The Queen of Holderness

St Patrick's Church, Patrington, East Yorkshire

St Patrick’s Church, Patrington, East Yorkshire

St Patrick’s Parish Church in the distant Holderness parish of Patrington is one of the most perfect of English medieval churches.

The “Queen of Holderness” was ranked by Sir John Betjeman as “one of the great buildings of England”.

Sir Nikolaus Pevsner comments that it has “a unity of exterior and a unity of interior, a calm perfection in both which one never ceases to admire”.

Built in a single sequence from about 1300, interrupted by the hiatus of the Black Death, and hardly altered since its completion in the following century, the church is an inspiring keynote in the flat East Riding landscape.

The scale of the building comes as a surprise to the modern traveller, even after passing the other great Humberside churches at Howden, Beverley, Hull and Hedon.

One explanation for its magnificence lies in the changing geography of the adjacent coastline:  in the fourteenth century Patrington was the market centre for the hinterland of the lost port of Ravenser and such other townships, long since eaten away by the sea, as Frismarck and Therlesthorp.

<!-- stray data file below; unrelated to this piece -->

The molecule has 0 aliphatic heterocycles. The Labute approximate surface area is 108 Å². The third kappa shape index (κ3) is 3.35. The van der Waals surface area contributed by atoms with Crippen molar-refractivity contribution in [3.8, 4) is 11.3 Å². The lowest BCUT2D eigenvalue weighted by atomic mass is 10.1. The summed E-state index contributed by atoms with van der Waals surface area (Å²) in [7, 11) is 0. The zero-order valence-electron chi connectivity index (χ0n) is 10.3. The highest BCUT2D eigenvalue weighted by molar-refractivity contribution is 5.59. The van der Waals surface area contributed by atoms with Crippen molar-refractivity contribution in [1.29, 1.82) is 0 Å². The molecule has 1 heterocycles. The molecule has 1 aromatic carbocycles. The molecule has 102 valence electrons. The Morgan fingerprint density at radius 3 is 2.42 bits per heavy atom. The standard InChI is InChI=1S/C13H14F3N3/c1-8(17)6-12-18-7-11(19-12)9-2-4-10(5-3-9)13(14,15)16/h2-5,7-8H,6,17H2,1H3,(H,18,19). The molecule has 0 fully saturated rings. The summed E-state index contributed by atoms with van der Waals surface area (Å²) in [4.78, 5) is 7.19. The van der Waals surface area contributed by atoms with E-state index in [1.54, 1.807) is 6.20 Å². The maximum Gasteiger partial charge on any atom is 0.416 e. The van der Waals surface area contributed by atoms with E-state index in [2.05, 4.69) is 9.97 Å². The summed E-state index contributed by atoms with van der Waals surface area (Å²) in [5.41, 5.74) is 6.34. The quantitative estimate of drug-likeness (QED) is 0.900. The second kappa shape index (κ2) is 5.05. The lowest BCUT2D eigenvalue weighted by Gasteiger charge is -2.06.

In addition, the manor belonged to the Archbishops of York, several of whom are known to have visited and transacted business from Patrington.  These same archbishops were engaged in the great rebuilding of York Minster which was finally completed in 1474.  Robert of Patrington was master mason at York Minster in 1369;  two other named members of the family, Ralph and another Robert, worked in York in succeeding generations.

Within the church are many treasures – the twelve-sided fourteenth-century font, the fine sedilia, piscina and Easter sepulchre in the chancel, and the Jacobean pulpit, dated 1612, part of the major post-Restoration pewing of the church, of which some benches survive in the South Transept.

The upper chamber of the two-storey south porch provides a dramatic view across the church, from which all the entrances to the nave are visible to the sacristan who was responsible for the treasures and documentary records of the church.

This chamber, known in the seventeenth century as the God-house, was used in that period as the twice-yearly meeting-place for the head jury of the manor.

There’s no more magnificent building in the wide open spaces of Holderness.

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